U.S. Treasury yields saw a steady rise in rates ignited into a surge on Thursday, putting government debt across the curve on track to mark their biggest weekly yield moves in months and in some cases years.
What are Treasurys doing?
The 10-year Treasury note yield
rose 12.5 basis points to a 52-week high at 1.513%, based on a 3 p.m. Eastern close, marking the largest yield jump since Nov. 9. The 10-year briefly touched an intraday peak around 1.539%.
The 30-year bond yieldBX:TMUBMUSD30Y gained 6.1 basis points to 2.303% to notch its own 52-week peak amid six straight days of gains.
Meanwhile, the 2-year note rate
advanced 4.1 basis points to 0.166%, logging its sharpest one-day rise since April 6, 2020. The short-dated debt has climbed five straight sessions, matching its longest string of successive rate rises since the period ended Nov. 3.
Separately, the 5-year Treasury note
yield picked 18.7 basis points to 0.799%—the largest one day gain since Dec. 7, 2010.
Bond prices fall as yields rise.
For the week, the 10-year and 30-year bonds are on pace for their biggest weekly moves since Jan. 8, while the 2-year yield was on track for its sharpest weekly rate climb since June 5, 2020.
For the month, the 5-year and 10-year are on track for their biggest monthly advance since 2016, while the 30-year is on track for the biggest monthly yield climb since 2009, according to Tradeweb data.
The 2-year was on pace for its sharpest monthly rise since 2019.
What’s driving Treasurys?
The combination of a recovering U.S. economy, thanks to COVID vaccination efforts, trillions in fiscal relief and accommodative monetary policy, are expected to deliver the kind of inflation that hasn’t been seen since the 2008 financial crisis.
That fact has partly added to a selloff in bonds and commensurate rise in yields that has filtered through the broader market.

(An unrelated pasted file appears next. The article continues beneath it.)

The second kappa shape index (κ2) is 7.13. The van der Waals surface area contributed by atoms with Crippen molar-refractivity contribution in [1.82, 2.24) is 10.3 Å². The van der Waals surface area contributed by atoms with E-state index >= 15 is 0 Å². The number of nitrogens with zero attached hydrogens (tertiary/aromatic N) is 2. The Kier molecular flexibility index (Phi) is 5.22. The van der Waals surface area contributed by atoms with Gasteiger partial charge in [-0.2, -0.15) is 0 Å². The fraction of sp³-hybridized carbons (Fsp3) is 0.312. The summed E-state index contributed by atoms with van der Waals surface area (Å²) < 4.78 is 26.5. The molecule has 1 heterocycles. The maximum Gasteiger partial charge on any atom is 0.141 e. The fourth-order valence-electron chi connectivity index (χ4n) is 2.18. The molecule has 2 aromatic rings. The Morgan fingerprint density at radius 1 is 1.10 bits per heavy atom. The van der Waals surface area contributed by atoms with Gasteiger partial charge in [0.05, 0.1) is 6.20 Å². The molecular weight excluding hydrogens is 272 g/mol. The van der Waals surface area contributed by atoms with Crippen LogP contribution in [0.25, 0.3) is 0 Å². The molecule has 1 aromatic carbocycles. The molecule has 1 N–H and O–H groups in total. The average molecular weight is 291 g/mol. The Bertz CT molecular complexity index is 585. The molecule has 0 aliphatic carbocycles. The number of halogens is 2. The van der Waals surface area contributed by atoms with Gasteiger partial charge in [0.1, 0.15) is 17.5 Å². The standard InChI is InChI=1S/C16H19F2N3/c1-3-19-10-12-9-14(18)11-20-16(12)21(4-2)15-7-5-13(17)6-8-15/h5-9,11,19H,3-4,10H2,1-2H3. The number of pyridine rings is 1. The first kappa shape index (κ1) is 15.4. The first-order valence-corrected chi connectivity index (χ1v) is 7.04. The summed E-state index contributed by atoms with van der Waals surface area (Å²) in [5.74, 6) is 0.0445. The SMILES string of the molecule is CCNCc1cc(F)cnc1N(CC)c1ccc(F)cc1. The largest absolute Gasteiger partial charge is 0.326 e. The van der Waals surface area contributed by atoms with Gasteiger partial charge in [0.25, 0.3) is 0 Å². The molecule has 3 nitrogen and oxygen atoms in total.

On top of that, some strategist said Thursday’s powerful yield surge could also be attributed to investors being caught offsides and being forced to close their bullish positions on Treasury futures, in turn, pushing rates higher.
Even before yields took fuller flight on Thursday, Australian, New Zealand, and European government bonds were weakening, with some of the bearish pressure bleeding into the U.S. Treasury bond market.
One of the big fears in the market is that the rate rise unravels the easy-lending conditions fostered by central banks, raising questions whether monetary policy makers will lean against the selloff.
The 10-year German government bond yield
was up 7.3 basis points to negative 0.22%, while the 10-year Australian bond rate
shot up 12 basis points higher to around 1.73%.
Senior Federal Reserve officials including Kansas Fed President Esther George and St. Louis Fed President James Bullard said on Thursday said they aren’t perturbed by the recent run-up in yields, which may also be off-putting to skittish investors.
Fed Chairman Jerome Powell in semiannual congressional testimony said this week that higher bond rates reflect improving economic prospects, suggesting further action from the Fed may not be forthcoming.
Investors also faced a parade of economic data. Durable goods for January jumped 3.4%, pending home sales fell 2.8% last month, and a second estimate of fourth-quarter gross domestic product, which came in at 4.1%.
Initial jobless claims fell sharply to 730,000 in the week ending Feb. 20 from 841,000, but were still elevated.
And the Treasury Department wrapped up this week’s auctions with its sale of $62 billion 7-year notes. The auction saw its worst showing in history, ‘tailing’ by 4.2 basis points. The tail is the gap between the highest yield the Treasury sold in the auction and the yield before the auction began.
What did market participants say?
“I would have said a day ago that the 10-year could’ve got to 1.50% if markets get really optimistic, but once you’re n the 1 1/4% range you’re overshooting fundamentals,” said Robert Tipp, chief investment strategist at PGIM Fixed Income, in an interview.
At the end of the day, bond investors still had to contend with the long-term structural factors that have driven interest rates and growth lower, and thus a substantial increase in inflation was likely to be temporary, said Tipp.
Ed Al-Hussainy, senior interest rate and currency analyst at Columbia Threadneedle Investments, said until the Fed backs up its words with concrete actions, such as tweaking its asset purchases, yields could keep moving higher.